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"The Window" (1949), with Bobby Driscoll as a too imaginative, tale-telling ten-year-old who while sleeping on the fireplace one hot night sees the couple in the apartment next door kill someone, can't get anyone to believe him and then is kidnapped by the killers. Scared me out of my wits at age five, and I believe it's a pretty good movie too, with Barbara Hale and Arthur Kennedy as the boy's parents and Ruth Roman and Paul Stewart, who played the unctuous/sinister servant at Xanadu in "Citizen Kane," as the killers. Familiar from many supporting roles, Stewart had dark bushy eyebrows and silvery hair and a slight lisp, an eerie combination of traits that he must have been well aware of.

http://www.imdb.com/title/tt0042046/maindetails

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Simba

My parents took me to see it when I was 8 or 9. I was terrified.

We lived three doors away from The Norfolk Cinema. My dad used to go in his carpet slippers.

ca6f_2.JPG

Edited by kinuta

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I was 9 or 10 years old when I saw "Ring Of Bright Water" in the theater. (1969) It's basically a story of a man who adopts two otters and how it changes his life. I remember how charming and joyful the otters were and how fun it was to watch them play and get into mischef. All was moving along greatly as I was carried away by this feel-good movie when suddenly and unexpectantly, I was devasted, horrified and shocked by the tragedy at the ending. I lost a bit of my innocence viewing that Saturday matinee and that memory is still very clear to me to this day.

Edited by mikelz777

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Does Freebie and the Bean count as obscure? I always thought it was a popular well known movie but have come across very view that ever saw it, or at least remember seeing it.

Two scary movies I remember seeing as a youngster with my older brother and sisters...

Let's Scare Jessice To Death (71) and The Legend of Hell House (73). scared0008.gif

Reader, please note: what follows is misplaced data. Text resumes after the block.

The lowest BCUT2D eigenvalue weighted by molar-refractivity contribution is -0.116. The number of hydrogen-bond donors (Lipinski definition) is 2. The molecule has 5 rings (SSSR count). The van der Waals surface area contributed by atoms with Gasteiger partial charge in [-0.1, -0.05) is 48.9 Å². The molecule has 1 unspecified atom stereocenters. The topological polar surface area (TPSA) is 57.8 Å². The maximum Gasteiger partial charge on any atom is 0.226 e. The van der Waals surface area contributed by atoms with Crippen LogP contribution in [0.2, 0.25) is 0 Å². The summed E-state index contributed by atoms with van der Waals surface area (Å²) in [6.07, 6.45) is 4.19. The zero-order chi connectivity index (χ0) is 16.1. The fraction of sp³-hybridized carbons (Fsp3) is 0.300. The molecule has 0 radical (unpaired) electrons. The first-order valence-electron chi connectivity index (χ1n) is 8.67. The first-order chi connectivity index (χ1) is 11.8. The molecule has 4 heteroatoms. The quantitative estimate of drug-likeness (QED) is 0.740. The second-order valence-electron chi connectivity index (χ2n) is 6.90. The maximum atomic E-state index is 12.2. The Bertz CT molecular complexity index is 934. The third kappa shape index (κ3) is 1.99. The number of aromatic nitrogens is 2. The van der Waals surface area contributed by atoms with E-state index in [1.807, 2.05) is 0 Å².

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In the early 70s when ABC Movie of the Week was popular I was probably 4-9 years old. I couldn't stay up late for all of them, but they (or rather the trailers) certainly had some formative influence on my brain for sure.

http://en.wikipedia.org/wiki/ABC_Movie_of_the_Week

Also just free associating some titles, I also recall (again on TV) One of my wives is missing (Jack Klugman)

wives.jpg

and Taking of Pehlam One Two Three (Walter Matthau, Robert Shaw) which for some reason gave me a lasting image of New York that I didn’t shake until I actually visited the city 30 years later)

taking_of_pelham_one_two_three.jpg

The one that scared the crap out of me after a diet of cheesy horror films on TV (Detroit members may remember Sir Graves Ghastly on Channel 2 in the 70s, Saturday afternoon) was The Brotherhood of Satan

200px-BrotherhoodofSatanposter.jpg

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Maybe someone can identify this movie for me. It was a black and white film set in the bad side of town in a big city. I don't remember much about it except one scene where there was a group of kids hanging out on the steps of an apartment building and some teenagers/thugs ran up and stabbed one of the kids and ran off. I think the thugs were in a gang called the Horsemen (which my 5-year old brain couldn't understand because none of them had horses). And the killers may not have been caught (not sure); in fact, the killing may not have been the central part of the movie. That scene/movie scarred me for life because it was the first time that I became aware that everything could be be taken away from you for no reason other than meaness, and that bad guys don't always get punished. I doubt that I saw this on The Wonderful World of Disney. My wounded psyche thanks you in advance.

Oh, and that scene with the underground bomb people in Beneath the Planet of the Apes gave me nightmares for months. That and the commercials for an Exorcist rip-off called Beyond the Door. Not to be confused with Beyond the Green Door.

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taking_of_pelham_one_two_three.jpg

and Taking of Pehlam One Two Three (Walter Matthau, Robert Shaw) which for some reason gave me a lasting image of New York that I didn’t shake until I actually visited the city 30 years later)

Not exactly an obscure movie, but if NYC didn't look like that how can you be sure you were there? :lol: